One reason why I don’t think that the market works is because of peoples general lack of information. I considered this in relation to jobs and decided that what is needed is a database that categorised every single job and the amount paid for experience level etcetera. This would be a government database that’s available for everyone to read so that they’d have an ideas as to what the market rate is for that job when going to negotiations.

    It could help people on choosing their careers or even choosing to change careers and it could easily be used to highlight the difference between male and female pay rates.

    Employers would be against such a service because they don’t actually want people knowing what the market rate is. Without such knowledge of the market rate people are at a disadvantage in their pay negotiations – especially young people and people changing careers.

    • Yeah, this is why one of the issues I really hope someone takes up as part of a related bill is to make it clear that all employees have a right to disclose their pay and contract provisions to their colleagues. Not only does this help with equal pay, it’s also necessary to the operation of a union, and I don’t see any actual practical reason that salary non-disclosure is necessary.

      • KJT 12.1.1

        As i currently belong to a Union, everyone at my workplace knows my salary.
        I don’t see it as a problem.

        And knowing the incomes of many of the working poor may well embarrass some employers in occupations such as fruit picking or hospitality.
        I know of two cases at the moment where it would expose employers breaking the law.

  13. MikeS 13

    There’s no evidence that women are discriminated against in terms of getting paid less for doing the same job as a man. It is illegal in this country to discriminate on gender. The Gender Pay Gap has been completely misrepresented to suit minority agendas, it is nothing to do with women being paid less than men for doing the same job.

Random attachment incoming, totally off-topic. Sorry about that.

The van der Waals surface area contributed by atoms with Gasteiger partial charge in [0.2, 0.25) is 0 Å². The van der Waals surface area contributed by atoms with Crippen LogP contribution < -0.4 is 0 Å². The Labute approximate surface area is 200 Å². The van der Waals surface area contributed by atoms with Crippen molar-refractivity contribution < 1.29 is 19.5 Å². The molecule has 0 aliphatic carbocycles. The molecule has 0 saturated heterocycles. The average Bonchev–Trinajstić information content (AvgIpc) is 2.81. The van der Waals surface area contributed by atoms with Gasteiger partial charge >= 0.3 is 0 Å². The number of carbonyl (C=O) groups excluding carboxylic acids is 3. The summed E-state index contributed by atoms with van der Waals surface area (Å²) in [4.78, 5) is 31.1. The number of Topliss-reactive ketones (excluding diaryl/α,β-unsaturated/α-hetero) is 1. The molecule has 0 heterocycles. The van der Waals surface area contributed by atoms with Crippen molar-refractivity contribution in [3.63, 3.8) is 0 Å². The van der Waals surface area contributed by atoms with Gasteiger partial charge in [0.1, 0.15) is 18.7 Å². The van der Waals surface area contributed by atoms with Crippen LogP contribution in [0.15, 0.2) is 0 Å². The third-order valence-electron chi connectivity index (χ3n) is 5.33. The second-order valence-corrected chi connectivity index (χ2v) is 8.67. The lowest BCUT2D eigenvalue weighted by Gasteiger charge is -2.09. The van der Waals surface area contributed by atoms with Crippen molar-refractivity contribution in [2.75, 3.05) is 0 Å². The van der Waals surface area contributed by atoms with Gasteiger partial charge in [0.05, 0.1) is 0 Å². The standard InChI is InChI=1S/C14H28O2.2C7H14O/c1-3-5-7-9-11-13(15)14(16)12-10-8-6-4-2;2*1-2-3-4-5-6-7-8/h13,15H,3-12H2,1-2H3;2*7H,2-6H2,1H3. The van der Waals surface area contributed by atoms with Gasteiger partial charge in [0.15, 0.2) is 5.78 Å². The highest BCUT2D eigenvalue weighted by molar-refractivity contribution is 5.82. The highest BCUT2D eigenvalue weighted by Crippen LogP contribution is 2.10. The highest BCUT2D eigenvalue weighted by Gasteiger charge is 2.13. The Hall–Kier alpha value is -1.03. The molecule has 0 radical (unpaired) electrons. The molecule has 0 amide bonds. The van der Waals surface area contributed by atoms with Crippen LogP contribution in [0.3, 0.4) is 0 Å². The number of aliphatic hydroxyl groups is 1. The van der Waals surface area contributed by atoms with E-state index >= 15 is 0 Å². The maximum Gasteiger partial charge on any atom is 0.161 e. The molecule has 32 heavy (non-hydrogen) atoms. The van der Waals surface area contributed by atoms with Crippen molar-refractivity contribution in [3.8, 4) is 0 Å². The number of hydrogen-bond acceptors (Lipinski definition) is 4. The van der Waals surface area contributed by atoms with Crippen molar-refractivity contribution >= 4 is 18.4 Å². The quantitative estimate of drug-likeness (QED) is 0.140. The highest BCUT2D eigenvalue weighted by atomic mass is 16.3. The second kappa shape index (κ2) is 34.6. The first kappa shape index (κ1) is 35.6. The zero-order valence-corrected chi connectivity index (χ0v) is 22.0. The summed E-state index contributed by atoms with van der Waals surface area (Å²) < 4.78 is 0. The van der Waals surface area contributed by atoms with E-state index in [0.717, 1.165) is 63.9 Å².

Logic would say that if women are getting paid 23% (or whatever the latest figure is) less than men for doing the same job then businesses would be hiring almost entirely women in order to save 23% on their payroll expenses. Why is that not happening? Does anyone really believe that a corporation cares more about an employee’s gender and would deliberately have less female employees rather than making huge amounts of easy profit? Bullshit.

Recent Comments

Recent Posts

  • Environment Court Judge appointed
    Prudence Steven QC, barrister of Christchurch has been appointed as an Environment Judge and District Court Judge to serve in Christchurch, Attorney-General David Parker announced today. Ms Steven has been a barrister sole since 2008, practising in resource management and local government / public law.    She was appointed a Queen’s ...
    BeehiveBy beehive.govt.nz
    4 hours ago
  • Government moves on climate promises
    The Government is delivering on its first tranche of election promises to take action on climate change with a raft of measures that will help meet New Zealand’s 2050 carbon neutral target, create new jobs and boost innovation. “This will be an ongoing area of action but we are moving ...
    BeehiveBy beehive.govt.nz
    7 hours ago
  • Jump starting research careers
    The Government is investing up to $10 million to support 30 of the country’s top early-career researchers to develop their research skills. “The pandemic has had widespread impacts across the science system, including the research workforce. After completing their PhD, researchers often travel overseas to gain experience but in the ...
    BeehiveBy beehive.govt.nz
    8 hours ago
  • Project protects jobs and nature
    A Waitomo-based Jobs for Nature project will keep up to ten people employed in the village as the tourism sector recovers post Covid-19 Conservation Minister Kiri Allan says. “This $500,000 project will save ten local jobs by deploying workers from Discover Waitomo into nature-based jobs. They will be undertaking local ...
    BeehiveBy beehive.govt.nz
    1 day ago
  • Minister Shaw speaks with U.S. Presidential Envoy John Kerry
    Minister for Climate Change, James Shaw spoke yesterday with President Biden’s Special Presidential Envoy for Climate John Kerry. “I was delighted to have the opportunity to speak with Mr. Kerry this morning about the urgency with which our governments must confront the climate emergency. I am grateful to him and ...
    BeehiveBy beehive.govt.nz
    1 day ago
  • Minister of Foreign Affairs makes three diplomatic appointments
    Foreign Affairs Minister Hon Nanaia Mahuta today announced three diplomatic appointments: Alana Hudson as Ambassador to Poland John Riley as Consul-General to Hong Kong Stephen Wong as Consul-General to Shanghai   Poland “New Zealand’s relationship with Poland is built on enduring personal, economic and historical connections. Poland is also an important ...
    BeehiveBy beehive.govt.nz
    1 day ago
  • Major redevelopment of Wainuiomata High School underway